The recent chess robot incident should never have happened
Recently, there was a widely publicized incident where a chess robot system broke the finger of a seven-year-old child at a tournament in Moscow. This should never have happened. The robot was not one of our cobots, but we do feel compelled to comment because this robot chess application does NOT reflect normal safety standards and well-accepted practices across the robotics sector.
The way this incident was reported can distort understanding of robotics application safety. An official of the Russian chess federation implied that the incident occurred because the child ‘violated’ safety rules. This is entirely unreasonable!
Robot system integrators should perform a risk assessment
It is globally accepted that robot system integrator should perform a risk assessment for the intended use and readily foreseeable misuses. If this had been done, numerous modifications would have been implemented including a soft gripper instead of one with hard edges and the use of safety sensors only allowing movement when no one was nearby. It was reasonably foreseeable that the human chess player would be concentrating on the game, not their robot opponent.
Automation safety is about “making the easy way to work, the safe way to work”. In this case, all chess motions need to be able to be performed without a person needing to think “am I okay to move my chess piece or will I be injured?”.
The technology exists to prevent incidents like this from happening
Power and force limited (PFL) collaborative robots (cobots) would stop moving after contact with a person. Technology of this type is readily available. Following the application risk assessment’s requirements, tens of thousands of cobots are working safely alongside humans every day. In fact, cobots are increasingly used in education settings to teach programming and the development of robotic applications.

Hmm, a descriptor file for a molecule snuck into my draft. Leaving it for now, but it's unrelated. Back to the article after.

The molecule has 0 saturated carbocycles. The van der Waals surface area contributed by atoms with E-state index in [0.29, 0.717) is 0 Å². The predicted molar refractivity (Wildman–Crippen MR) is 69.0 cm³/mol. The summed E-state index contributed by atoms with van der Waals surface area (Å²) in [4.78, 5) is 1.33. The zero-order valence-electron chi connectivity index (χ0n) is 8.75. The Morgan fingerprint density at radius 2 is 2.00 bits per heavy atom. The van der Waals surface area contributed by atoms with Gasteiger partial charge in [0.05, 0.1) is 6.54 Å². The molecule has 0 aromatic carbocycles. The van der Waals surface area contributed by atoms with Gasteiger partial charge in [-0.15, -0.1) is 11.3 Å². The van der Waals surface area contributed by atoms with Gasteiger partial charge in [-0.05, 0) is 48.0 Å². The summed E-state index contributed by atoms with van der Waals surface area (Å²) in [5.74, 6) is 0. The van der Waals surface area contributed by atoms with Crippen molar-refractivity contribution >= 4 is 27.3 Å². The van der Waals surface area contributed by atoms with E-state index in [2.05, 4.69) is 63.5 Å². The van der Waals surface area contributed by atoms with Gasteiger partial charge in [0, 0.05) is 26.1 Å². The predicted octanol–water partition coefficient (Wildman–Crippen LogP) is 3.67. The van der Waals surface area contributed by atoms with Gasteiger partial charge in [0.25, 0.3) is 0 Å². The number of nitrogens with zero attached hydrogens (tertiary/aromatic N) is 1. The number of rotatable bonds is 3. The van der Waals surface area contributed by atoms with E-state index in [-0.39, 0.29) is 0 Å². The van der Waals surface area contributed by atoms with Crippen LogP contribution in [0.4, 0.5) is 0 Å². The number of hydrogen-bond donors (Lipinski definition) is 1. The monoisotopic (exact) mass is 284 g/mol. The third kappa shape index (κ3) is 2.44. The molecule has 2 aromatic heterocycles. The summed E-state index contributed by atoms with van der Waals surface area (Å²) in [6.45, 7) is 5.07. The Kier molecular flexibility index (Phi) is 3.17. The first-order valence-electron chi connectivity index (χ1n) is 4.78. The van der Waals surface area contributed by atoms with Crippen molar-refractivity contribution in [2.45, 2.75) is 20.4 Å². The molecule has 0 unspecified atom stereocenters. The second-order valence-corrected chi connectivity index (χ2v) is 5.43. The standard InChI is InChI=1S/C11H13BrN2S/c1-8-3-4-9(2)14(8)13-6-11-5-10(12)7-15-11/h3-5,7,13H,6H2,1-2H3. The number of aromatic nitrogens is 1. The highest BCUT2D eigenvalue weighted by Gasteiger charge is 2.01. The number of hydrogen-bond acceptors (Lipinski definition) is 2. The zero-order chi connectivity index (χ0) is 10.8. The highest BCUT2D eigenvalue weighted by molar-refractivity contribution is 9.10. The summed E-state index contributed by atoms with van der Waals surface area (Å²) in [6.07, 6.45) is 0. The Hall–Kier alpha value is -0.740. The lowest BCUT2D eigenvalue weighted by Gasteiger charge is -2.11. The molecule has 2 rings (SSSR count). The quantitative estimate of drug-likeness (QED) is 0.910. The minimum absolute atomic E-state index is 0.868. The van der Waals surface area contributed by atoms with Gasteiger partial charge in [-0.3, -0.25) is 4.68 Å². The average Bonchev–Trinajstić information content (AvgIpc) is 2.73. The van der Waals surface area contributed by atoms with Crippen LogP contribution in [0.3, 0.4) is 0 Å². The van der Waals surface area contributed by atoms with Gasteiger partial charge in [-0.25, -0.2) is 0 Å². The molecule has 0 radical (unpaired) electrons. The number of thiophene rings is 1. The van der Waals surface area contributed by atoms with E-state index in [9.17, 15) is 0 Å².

Safety standards are established internationally and independently certified
All reputable robot manufacturers and integrators embrace their responsibility of delivering safe products and solutions. At Universal Robots, our e-Series robots are certified to EN ISO 13849-1 and EN ISO 10218-1 by TÜV Nord. The cobots include 17 advanced configurable safety functions certified by TÜV Nord as PLd Cat 3. This means they have configurable stopping time and stopping distance, joint position limits, pose limit, tool orientation limit, safety planes, safety boundaries, safe home, force limiting (TCP) and elbow safety (force, speed, boundary restriction).
The safe deployment of cobots can bring huge societal benefits
This chess playing robot integrator reflects badly upon the thousands of automation professionals that take safety very seriously. The world continues to face labor shortages. Robotics and automation can provide a crucial and timely solution and can also make workplaces much better environments for humans to work in. But these opportunities will only be fully realized when safety is a priority in application deployment.